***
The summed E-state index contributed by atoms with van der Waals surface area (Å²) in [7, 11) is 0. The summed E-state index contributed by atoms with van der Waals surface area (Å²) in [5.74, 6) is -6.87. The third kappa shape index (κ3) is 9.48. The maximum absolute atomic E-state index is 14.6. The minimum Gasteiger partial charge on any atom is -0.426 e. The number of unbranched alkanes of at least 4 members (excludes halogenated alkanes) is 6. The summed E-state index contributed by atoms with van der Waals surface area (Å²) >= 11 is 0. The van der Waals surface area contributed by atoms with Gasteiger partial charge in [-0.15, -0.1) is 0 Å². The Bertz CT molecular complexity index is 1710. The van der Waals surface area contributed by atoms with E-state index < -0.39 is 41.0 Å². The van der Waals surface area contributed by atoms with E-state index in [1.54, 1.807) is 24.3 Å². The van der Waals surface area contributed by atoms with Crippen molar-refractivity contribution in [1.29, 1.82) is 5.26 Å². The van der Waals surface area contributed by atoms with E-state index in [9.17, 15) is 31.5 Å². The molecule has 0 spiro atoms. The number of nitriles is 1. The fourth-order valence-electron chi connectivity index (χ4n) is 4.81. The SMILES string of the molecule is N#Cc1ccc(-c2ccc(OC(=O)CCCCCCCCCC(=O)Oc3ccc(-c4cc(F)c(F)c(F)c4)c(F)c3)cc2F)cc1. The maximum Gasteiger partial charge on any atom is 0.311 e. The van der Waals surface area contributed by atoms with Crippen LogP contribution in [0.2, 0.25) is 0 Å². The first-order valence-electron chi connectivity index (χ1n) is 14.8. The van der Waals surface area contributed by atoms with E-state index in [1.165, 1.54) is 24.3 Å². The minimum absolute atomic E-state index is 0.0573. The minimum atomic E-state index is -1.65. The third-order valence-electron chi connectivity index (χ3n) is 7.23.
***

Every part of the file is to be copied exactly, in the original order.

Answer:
The summed E-state index contributed by atoms with van der Waals surface area (Å²) in [7, 11) is 0. The summed E-state index contributed by atoms with van der Waals surface area (Å²) in [5.74, 6) is -6.87. The third kappa shape index (κ3) is 9.48. The maximum absolute atomic E-state index is 14.6. The minimum Gasteiger partial charge on any atom is -0.426 e. The number of unbranched alkanes of at least 4 members (excludes halogenated alkanes) is 6. The summed E-state index contributed by atoms with van der Waals surface area (Å²) >= 11 is 0. The van der Waals surface area contributed by atoms with Gasteiger partial charge in [-0.15, -0.1) is 0 Å². The Bertz CT molecular complexity index is 1710. The van der Waals surface area contributed by atoms with E-state index < -0.39 is 41.0 Å². The van der Waals surface area contributed by atoms with E-state index in [1.54, 1.807) is 24.3 Å². The van der Waals surface area contributed by atoms with Crippen molar-refractivity contribution in [1.29, 1.82) is 5.26 Å². The van der Waals surface area contributed by atoms with E-state index in [9.17, 15) is 31.5 Å². The molecule has 0 spiro atoms. The number of nitriles is 1. The fourth-order valence-electron chi connectivity index (χ4n) is 4.81. The SMILES string of the molecule is N#Cc1ccc(-c2ccc(OC(=O)CCCCCCCCCC(=O)Oc3ccc(-c4cc(F)c(F)c(F)c4)c(F)c3)cc2F)cc1. The maximum Gasteiger partial charge on any atom is 0.311 e. The van der Waals surface area contributed by atoms with Crippen LogP contribution in [0.2, 0.25) is 0 Å². The first-order valence-electron chi connectivity index (χ1n) is 14.8. The van der Waals surface area contributed by atoms with E-state index in [1.165, 1.54) is 24.3 Å². The minimum absolute atomic E-state index is 0.0573. The minimum atomic E-state index is -1.65. The third-order valence-electron chi connectivity index (χ3n) is 7.23.